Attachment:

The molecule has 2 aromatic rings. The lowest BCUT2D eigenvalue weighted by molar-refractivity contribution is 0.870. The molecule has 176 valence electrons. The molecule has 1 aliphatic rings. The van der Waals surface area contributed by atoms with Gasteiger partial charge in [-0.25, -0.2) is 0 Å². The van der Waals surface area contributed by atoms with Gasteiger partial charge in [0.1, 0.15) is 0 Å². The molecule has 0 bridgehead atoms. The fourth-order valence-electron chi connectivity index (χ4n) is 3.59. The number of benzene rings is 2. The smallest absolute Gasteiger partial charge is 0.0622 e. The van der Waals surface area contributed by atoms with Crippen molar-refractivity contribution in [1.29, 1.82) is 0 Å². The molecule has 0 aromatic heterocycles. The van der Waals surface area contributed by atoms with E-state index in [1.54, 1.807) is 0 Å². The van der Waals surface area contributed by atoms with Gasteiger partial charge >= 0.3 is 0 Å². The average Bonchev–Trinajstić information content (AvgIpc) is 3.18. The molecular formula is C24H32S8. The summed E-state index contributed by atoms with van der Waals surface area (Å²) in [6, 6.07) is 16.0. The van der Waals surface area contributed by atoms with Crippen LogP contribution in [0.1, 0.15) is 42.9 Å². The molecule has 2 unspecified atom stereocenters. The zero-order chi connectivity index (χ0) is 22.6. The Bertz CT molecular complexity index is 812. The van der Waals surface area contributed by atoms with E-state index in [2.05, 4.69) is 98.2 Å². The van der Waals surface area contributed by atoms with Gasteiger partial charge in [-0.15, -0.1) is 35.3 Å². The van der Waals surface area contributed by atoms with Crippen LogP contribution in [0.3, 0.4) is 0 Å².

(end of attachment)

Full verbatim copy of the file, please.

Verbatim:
The molecule has 2 aromatic rings. The lowest BCUT2D eigenvalue weighted by molar-refractivity contribution is 0.870. The molecule has 176 valence electrons. The molecule has 1 aliphatic rings. The van der Waals surface area contributed by atoms with Gasteiger partial charge in [-0.25, -0.2) is 0 Å². The van der Waals surface area contributed by atoms with Gasteiger partial charge in [0.1, 0.15) is 0 Å². The molecule has 0 bridgehead atoms. The fourth-order valence-electron chi connectivity index (χ4n) is 3.59. The number of benzene rings is 2. The smallest absolute Gasteiger partial charge is 0.0622 e. The van der Waals surface area contributed by atoms with Crippen molar-refractivity contribution in [1.29, 1.82) is 0 Å². The molecule has 0 aromatic heterocycles. The van der Waals surface area contributed by atoms with E-state index in [1.54, 1.807) is 0 Å². The van der Waals surface area contributed by atoms with Gasteiger partial charge >= 0.3 is 0 Å². The average Bonchev–Trinajstić information content (AvgIpc) is 3.18. The molecular formula is C24H32S8. The summed E-state index contributed by atoms with van der Waals surface area (Å²) in [6, 6.07) is 16.0. The van der Waals surface area contributed by atoms with Crippen LogP contribution in [0.1, 0.15) is 42.9 Å². The molecule has 2 unspecified atom stereocenters. The zero-order chi connectivity index (χ0) is 22.6. The Bertz CT molecular complexity index is 812. The van der Waals surface area contributed by atoms with E-state index in [2.05, 4.69) is 98.2 Å². The van der Waals surface area contributed by atoms with Gasteiger partial charge in [-0.15, -0.1) is 35.3 Å². The van der Waals surface area contributed by atoms with Crippen LogP contribution in [0.3, 0.4) is 0 Å².